Call for Submissions: Flash Frontier

 

Submissions now open

In 2013 we are reading and publishing on a bi-monthly basis. Each issue follows a theme. See our Themes and Announcements pages for details. Also see Archives to read past issues and get a feel for stories we publish.

February 2014: one way (submitted by Brendan Way and among the top five themes from the winter 2013 comp)

April 2014: scattered (submitted by Bruce Costello and among the top five themes from the winter 2013 comp)

What we like

We are looking for variety and originality. Tickle us, haunt us, gobsmack us. Choose your words carefully and leave our readers wanting more. And do it in 250 or less (not including title).

Please submit only previously unpublished works. If the work has appeared in any other print or electronic journal, we consider it published. If it has appeared on a writing workshop site, we will consider it but please do let us know, and we expect Flash Frontierto be credited with first publication if your work appears in our pages.

We love original art in all forms — colourful and daring, muted and understated. We’ll choose art each month which reflects the theme.

How to submit

Stories

  • Electronic submissions only. Submit submissions in an email to: flashfrontier [at] gmail [dot] com
  • Write Submission: month / theme (that is, name the theme, as in: Submission: January / Frontiers) in the subject line.
  • Place your story in the body of the email. No attachments, please. If your story requires unusual formatting, the editors may ask for an different kind of document to confirm your formatting requirements.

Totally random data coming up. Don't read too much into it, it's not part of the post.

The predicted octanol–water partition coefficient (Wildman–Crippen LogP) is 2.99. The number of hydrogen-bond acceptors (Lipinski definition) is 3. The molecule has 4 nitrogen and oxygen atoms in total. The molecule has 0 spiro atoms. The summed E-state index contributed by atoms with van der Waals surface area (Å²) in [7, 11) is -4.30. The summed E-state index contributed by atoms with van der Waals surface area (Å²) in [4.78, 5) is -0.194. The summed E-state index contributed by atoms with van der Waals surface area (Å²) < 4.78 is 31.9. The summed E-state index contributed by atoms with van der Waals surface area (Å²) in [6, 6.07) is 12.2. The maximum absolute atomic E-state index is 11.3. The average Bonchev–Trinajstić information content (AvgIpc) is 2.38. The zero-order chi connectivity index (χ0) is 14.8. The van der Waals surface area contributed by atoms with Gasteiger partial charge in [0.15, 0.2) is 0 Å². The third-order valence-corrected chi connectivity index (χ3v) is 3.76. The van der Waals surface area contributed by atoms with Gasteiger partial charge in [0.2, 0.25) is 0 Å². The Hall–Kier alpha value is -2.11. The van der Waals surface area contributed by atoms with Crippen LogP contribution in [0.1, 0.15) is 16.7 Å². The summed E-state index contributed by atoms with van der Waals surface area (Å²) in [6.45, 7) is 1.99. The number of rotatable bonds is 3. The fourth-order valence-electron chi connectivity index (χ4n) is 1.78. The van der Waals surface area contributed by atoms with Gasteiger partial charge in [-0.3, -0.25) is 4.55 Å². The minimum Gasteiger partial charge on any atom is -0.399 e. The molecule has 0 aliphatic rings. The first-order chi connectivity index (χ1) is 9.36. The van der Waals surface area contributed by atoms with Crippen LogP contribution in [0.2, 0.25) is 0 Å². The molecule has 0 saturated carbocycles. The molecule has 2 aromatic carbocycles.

• Include the title of your story, your name, and the whole text in the email.
  • Please format your story by using double spacing between paragraphs and no indent on paragraph beginnings.
  • Provide a brief biographical sketch (approx. 60 words) about yourself that can be included on our Contributor page. You do not have to include your bio if you have submitted to us before.
  • Submissions are due by the last day of the month for the following month’s issue. Each issue will appear mid-month.
  • Remember to count: 251 won’t be accepted.
Art
  • If you are submitting art, please send your work(s) as an attachment. Provide a title for the piece and tell us where the artwork originated. Artists may send up to five pieces for consideration at once.
  • Please provide a brief commentary (approx. 60 words) about your art submission.
  • Provide a brief biographical sketch (approx. 60 words) about yourself that can be included on our Contributor page. You do not have to include your bio if you have submitted to us before.

Payment and Rights

  • We do not pay authors for their work, but there will be prizes awarded quarterly and at the conclusion of our first year.
  • An author must own full copyright of the work submitted.
  • First rights revert to author upon publication, although Flash Frontier reserves the right to anthologize material originally published here in electronic or printed format.